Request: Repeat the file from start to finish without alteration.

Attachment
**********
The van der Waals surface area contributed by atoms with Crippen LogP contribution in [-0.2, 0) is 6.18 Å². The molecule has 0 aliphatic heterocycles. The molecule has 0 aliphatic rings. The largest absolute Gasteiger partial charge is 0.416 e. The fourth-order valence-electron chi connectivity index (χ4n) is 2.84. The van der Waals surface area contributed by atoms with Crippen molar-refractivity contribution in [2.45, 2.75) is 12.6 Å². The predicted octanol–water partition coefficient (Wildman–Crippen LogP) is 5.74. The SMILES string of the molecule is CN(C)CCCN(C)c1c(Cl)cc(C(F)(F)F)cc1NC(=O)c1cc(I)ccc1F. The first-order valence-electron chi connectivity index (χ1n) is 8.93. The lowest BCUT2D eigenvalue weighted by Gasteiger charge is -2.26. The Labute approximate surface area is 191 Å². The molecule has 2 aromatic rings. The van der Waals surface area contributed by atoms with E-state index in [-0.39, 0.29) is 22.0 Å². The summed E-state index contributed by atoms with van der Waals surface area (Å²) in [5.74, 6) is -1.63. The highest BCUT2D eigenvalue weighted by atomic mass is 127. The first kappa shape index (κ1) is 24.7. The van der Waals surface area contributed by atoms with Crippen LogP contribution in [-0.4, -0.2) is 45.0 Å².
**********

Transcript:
The van der Waals surface area contributed by atoms with Crippen LogP contribution in [-0.2, 0) is 6.18 Å². The molecule has 0 aliphatic heterocycles. The molecule has 0 aliphatic rings. The largest absolute Gasteiger partial charge is 0.416 e. The fourth-order valence-electron chi connectivity index (χ4n) is 2.84. The van der Waals surface area contributed by atoms with Crippen molar-refractivity contribution in [2.45, 2.75) is 12.6 Å². The predicted octanol–water partition coefficient (Wildman–Crippen LogP) is 5.74. The SMILES string of the molecule is CN(C)CCCN(C)c1c(Cl)cc(C(F)(F)F)cc1NC(=O)c1cc(I)ccc1F. The first-order valence-electron chi connectivity index (χ1n) is 8.93. The lowest BCUT2D eigenvalue weighted by Gasteiger charge is -2.26. The Labute approximate surface area is 191 Å². The molecule has 2 aromatic rings. The van der Waals surface area contributed by atoms with E-state index in [-0.39, 0.29) is 22.0 Å². The summed E-state index contributed by atoms with van der Waals surface area (Å²) in [5.74, 6) is -1.63. The highest BCUT2D eigenvalue weighted by atomic mass is 127. The first kappa shape index (κ1) is 24.7. The van der Waals surface area contributed by atoms with Crippen LogP contribution in [-0.4, -0.2) is 45.0 Å².